Businesses urged to be authentic, transparent on social media

By: WAYNE HEILMAN
June 13, 2012
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Small businesses should work to be authentic, transparent and human when posting on social media, according to the founders of a Denver-based public relations agency that specializes in crisis communications and defending businesses against attacks on social media.

Businesses both small and large should monitor social media for posts about them, be prepared to respond and have a social-media policy for all employees to follow, according to Laura Love, founder and president of GroundFloor Media, and Ramonna Robinson, vice president and managing partner. The two were featured speakers Wednesday at a Small Business Day luncheon and a workshop on crisis communication at the DoubleTree Hotel.

“Don’t try to be everything to everybody on social media; gravitate to where your audience is, but make sure that you claim property on all social media so you can use the name you want,” Love said during her presentation, titled “You have 9 Seconds: Crisis Communication in the Age of Social Media.” That title refers to the amount of time required to post the average video to YouTube, and reinforces how quickly businesses must react to dissatisfied customers or others who might post negative information about businesses on social media.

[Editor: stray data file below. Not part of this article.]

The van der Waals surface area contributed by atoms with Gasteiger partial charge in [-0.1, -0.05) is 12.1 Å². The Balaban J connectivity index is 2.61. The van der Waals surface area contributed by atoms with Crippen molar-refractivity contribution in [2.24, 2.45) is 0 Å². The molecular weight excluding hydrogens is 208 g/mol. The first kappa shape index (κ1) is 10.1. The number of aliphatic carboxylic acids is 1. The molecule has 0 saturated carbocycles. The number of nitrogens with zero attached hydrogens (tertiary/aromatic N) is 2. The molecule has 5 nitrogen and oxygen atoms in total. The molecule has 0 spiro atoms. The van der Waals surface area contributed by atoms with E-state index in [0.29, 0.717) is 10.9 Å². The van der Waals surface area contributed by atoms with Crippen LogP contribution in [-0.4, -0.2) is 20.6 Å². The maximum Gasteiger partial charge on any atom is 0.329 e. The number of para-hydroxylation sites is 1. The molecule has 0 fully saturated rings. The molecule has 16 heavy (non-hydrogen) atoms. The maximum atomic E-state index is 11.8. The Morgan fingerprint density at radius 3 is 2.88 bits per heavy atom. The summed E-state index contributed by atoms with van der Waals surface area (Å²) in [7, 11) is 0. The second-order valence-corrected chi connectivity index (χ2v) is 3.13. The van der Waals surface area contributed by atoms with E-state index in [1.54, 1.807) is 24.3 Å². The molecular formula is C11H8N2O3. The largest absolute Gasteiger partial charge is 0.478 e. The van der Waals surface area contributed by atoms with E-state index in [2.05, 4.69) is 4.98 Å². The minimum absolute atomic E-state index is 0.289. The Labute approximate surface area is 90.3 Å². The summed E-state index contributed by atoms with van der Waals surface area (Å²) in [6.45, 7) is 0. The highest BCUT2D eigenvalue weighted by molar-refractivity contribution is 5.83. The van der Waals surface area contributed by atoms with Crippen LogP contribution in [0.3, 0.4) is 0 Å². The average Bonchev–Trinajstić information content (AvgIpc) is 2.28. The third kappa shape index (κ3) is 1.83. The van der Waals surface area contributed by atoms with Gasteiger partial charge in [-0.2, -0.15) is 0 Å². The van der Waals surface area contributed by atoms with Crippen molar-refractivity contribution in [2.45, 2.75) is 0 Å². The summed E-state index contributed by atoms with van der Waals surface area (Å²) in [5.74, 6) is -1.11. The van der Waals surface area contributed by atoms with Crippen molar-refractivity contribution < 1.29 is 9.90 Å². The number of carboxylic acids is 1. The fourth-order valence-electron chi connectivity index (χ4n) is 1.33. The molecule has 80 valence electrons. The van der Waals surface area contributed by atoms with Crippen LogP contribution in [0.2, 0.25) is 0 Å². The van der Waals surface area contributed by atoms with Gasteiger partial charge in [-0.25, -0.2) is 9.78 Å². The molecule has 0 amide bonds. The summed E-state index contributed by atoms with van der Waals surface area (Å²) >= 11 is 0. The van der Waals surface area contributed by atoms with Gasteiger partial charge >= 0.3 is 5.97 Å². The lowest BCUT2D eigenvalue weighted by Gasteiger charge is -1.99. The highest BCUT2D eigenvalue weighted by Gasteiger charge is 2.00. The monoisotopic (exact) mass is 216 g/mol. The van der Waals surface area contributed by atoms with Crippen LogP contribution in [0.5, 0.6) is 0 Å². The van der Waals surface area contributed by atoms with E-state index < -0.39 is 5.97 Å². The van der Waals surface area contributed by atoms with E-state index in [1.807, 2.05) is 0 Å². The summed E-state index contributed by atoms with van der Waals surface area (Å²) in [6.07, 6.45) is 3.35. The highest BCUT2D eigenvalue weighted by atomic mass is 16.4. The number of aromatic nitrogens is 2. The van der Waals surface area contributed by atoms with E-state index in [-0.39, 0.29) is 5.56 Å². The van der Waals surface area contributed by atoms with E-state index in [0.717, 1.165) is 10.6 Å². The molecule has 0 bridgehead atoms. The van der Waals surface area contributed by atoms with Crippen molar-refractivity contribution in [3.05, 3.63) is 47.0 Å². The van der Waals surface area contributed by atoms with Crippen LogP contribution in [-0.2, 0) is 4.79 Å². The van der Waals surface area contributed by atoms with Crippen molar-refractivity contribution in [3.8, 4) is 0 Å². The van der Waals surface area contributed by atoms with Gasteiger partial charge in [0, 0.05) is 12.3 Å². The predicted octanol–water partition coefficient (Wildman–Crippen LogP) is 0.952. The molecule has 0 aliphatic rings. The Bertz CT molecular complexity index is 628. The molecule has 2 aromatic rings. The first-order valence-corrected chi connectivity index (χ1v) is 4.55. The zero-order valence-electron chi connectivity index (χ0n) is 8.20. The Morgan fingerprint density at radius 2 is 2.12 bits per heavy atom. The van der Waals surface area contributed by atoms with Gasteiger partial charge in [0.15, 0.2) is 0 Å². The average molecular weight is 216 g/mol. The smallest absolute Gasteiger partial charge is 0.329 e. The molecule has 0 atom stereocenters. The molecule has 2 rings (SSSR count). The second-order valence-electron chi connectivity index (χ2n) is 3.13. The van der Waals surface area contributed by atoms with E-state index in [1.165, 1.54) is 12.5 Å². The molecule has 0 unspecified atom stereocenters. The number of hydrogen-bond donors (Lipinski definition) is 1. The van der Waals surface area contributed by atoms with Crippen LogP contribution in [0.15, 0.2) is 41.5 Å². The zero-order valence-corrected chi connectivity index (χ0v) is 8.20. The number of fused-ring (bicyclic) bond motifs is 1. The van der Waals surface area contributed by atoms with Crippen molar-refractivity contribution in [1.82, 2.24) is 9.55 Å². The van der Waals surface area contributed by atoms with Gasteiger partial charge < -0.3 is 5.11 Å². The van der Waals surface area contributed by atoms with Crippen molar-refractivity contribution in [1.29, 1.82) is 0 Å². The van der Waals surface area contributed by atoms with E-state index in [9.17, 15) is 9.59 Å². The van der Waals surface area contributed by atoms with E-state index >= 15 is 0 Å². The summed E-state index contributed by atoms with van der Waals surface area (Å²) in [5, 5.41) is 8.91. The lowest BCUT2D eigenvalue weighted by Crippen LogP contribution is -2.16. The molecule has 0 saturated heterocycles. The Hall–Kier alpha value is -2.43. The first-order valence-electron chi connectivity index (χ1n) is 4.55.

The most common social media mistakes include businesses failing to be transparent and trying to hide negative information about them, not sharing information with employees and other stakeholders before it is posted on social media, not responding to negative posts about them and qualifying any public apology for bad service or products, Love said.

All businesses need to be posting information regularly, at least once or twice a week, on social media because their competitors likely already are there and reaching their audience, she said.

“Social media is fast; it is just like a brush fire. If you don’t have the resources ready to fight the fire, it can kill your business overnight,” said Rich Jennings, regional vice president of Comcast’s operations in Colorado and New Mexico. Comcast faced its own social media crisis when a customer posted a video of a company technician who fell asleep on the customer’s couch in 2006.

Jennings joined Love and Robinson on a panel at the workshop during the Small Business Day event  sponsored by the Better Business Bureau of Southern Colorado and the Colorado Springs Small Business Development Center.

Contact Wayne Heilman: 636-0234 Twitter @wayneheilman
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